Memories / Mementos

By Etienne Tilman, art critic and exhibition curator, Paris, France

This work, conveying a very formal appearance, even formalistic, makes reference to the small and to the very big history. It evokes, on one hand, the work of the quarrymen, the miners, the roofers, who for instance, integrated stony roofs into the landscape of Anjou. But it also evokes the mists of time, there, where these minerals come from, which, at first under the form of vegetables such as wood, were compressed by the weight of the elements of time, to end up petrified.

The biggest particularity of this mineral is its faculty, its power to be divided in a series of strata more or less numerous and more or less thin, to the point that it can have the thickness of common slate.

Memory and Earth’s temporal boundaries are also part of her work. Indeed, besides being interested in stones, her work includes another material which, at first sight, misleads on its texture and its identity: whales’ bones. Found on the banks of the world, they were in fact the first material which fascinated Marie-Noelle de La Poype. Contrary to minerals, bones make reference to life. From a purely formal point of view, the whales’ bones are the only organic materials which can be best put in connection with stone, by their size and by their structure.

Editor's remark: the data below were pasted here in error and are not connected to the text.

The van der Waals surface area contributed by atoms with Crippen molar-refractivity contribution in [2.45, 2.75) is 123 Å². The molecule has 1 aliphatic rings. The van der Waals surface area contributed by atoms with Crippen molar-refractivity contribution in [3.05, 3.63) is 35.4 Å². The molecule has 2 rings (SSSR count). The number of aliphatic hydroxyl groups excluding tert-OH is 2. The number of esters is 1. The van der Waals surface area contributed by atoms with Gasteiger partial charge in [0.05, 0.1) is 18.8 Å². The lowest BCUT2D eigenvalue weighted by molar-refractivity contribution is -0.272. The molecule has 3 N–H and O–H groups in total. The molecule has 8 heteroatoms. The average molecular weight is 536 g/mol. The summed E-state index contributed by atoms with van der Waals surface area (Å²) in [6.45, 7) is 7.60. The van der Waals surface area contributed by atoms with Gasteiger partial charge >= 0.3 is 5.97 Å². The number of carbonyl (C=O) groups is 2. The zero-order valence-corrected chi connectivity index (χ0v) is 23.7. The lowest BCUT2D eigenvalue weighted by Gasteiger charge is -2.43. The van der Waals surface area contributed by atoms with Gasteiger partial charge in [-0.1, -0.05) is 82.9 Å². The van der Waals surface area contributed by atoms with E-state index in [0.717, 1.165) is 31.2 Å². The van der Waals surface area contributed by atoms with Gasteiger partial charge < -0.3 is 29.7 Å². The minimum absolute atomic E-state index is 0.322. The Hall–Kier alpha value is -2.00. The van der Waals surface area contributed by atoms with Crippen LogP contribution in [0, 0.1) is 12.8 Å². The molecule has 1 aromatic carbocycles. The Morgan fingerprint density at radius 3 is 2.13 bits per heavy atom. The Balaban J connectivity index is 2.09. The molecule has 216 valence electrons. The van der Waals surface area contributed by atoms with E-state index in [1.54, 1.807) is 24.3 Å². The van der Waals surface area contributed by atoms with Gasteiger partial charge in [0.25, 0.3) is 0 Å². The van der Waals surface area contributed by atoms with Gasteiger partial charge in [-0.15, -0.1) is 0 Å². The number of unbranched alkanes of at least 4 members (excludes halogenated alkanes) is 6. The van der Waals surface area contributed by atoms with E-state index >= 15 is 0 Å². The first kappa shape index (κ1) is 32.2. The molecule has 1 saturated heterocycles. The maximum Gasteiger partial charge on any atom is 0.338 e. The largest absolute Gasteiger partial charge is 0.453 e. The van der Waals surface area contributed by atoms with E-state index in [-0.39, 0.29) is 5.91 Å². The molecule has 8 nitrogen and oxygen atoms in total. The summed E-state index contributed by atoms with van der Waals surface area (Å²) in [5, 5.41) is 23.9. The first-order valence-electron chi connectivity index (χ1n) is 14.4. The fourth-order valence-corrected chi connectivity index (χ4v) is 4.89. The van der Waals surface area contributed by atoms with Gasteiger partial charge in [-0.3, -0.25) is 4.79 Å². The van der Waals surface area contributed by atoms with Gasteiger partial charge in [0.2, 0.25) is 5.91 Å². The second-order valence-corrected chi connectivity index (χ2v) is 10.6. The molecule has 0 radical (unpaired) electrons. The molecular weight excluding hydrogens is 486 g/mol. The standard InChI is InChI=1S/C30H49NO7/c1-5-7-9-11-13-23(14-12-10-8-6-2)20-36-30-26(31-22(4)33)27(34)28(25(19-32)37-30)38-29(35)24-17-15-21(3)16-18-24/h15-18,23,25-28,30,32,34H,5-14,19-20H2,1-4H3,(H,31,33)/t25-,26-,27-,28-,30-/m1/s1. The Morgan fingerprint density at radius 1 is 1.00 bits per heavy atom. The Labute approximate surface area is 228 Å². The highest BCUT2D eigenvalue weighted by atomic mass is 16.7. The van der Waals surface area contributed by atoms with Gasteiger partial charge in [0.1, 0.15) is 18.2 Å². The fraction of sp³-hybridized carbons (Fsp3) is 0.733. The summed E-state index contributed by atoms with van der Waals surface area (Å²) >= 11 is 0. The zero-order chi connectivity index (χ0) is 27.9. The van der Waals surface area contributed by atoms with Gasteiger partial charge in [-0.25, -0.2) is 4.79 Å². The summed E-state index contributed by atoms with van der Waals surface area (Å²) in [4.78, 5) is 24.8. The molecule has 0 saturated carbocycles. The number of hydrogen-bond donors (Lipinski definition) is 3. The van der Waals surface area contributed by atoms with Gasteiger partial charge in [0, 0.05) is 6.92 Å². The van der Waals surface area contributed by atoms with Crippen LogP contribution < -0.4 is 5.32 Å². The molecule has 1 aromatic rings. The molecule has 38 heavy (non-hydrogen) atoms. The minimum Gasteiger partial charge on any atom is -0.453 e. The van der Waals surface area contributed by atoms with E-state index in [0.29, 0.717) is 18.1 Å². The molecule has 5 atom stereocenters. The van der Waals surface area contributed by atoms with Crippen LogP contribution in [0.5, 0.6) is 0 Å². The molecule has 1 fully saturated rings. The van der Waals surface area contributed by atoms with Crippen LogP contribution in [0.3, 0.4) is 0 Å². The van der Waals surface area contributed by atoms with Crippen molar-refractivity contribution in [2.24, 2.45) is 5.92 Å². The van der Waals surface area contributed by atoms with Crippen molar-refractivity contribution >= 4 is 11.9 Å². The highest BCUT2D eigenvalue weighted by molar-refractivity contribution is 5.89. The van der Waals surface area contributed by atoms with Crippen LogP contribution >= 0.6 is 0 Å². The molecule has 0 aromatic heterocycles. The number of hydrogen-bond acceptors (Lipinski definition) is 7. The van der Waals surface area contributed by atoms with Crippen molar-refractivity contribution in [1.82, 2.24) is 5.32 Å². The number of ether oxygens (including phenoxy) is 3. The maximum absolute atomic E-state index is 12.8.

To connect both elements in only one and unique material, she had the idea to make an footprint in order to bring out a positive image of this alloy and by creating in three dimensions in bronze. These sculptures are then an image of the non-interpreted reality.

The subject constitues a terrestrial witness and the bronze preserves the relief and the volume, both elements being then united in the same material. Bones and stone used at the beginning of this process are not identifiable anymore making us enter in another universe, the one of sculpture : cast metal.

Stones, bones and metal are then conected in their formal and global resemblance, and the intrinsic differences cannot only be detected in the detail of this masterpiece.